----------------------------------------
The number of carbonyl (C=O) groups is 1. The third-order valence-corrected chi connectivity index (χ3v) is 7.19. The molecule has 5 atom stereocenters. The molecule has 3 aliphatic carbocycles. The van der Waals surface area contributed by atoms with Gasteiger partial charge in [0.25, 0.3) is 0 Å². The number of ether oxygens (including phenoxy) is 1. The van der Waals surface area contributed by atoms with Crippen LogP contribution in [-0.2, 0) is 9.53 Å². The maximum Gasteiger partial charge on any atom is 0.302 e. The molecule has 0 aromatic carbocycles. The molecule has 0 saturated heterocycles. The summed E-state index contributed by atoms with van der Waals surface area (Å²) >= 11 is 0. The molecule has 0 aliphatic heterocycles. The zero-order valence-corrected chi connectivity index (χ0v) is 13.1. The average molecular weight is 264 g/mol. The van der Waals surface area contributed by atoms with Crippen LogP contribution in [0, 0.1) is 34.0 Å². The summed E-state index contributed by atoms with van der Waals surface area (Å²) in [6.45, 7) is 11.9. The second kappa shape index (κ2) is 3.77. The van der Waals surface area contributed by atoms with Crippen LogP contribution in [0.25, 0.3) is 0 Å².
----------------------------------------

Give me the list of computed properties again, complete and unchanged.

The number of carbonyl (C=O) groups is 1. The third-order valence-corrected chi connectivity index (χ3v) is 7.19. The molecule has 5 atom stereocenters. The molecule has 3 aliphatic carbocycles. The van der Waals surface area contributed by atoms with Gasteiger partial charge in [0.25, 0.3) is 0 Å². The number of ether oxygens (including phenoxy) is 1. The van der Waals surface area contributed by atoms with Crippen LogP contribution in [-0.2, 0) is 9.53 Å². The maximum Gasteiger partial charge on any atom is 0.302 e. The molecule has 0 aromatic carbocycles. The molecule has 0 saturated heterocycles. The summed E-state index contributed by atoms with van der Waals surface area (Å²) >= 11 is 0. The molecule has 0 aliphatic heterocycles. The zero-order valence-corrected chi connectivity index (χ0v) is 13.1. The average molecular weight is 264 g/mol. The van der Waals surface area contributed by atoms with Crippen LogP contribution in [0, 0.1) is 34.0 Å². The summed E-state index contributed by atoms with van der Waals surface area (Å²) in [6.45, 7) is 11.9. The second kappa shape index (κ2) is 3.77. The van der Waals surface area contributed by atoms with Crippen LogP contribution in [0.25, 0.3) is 0 Å².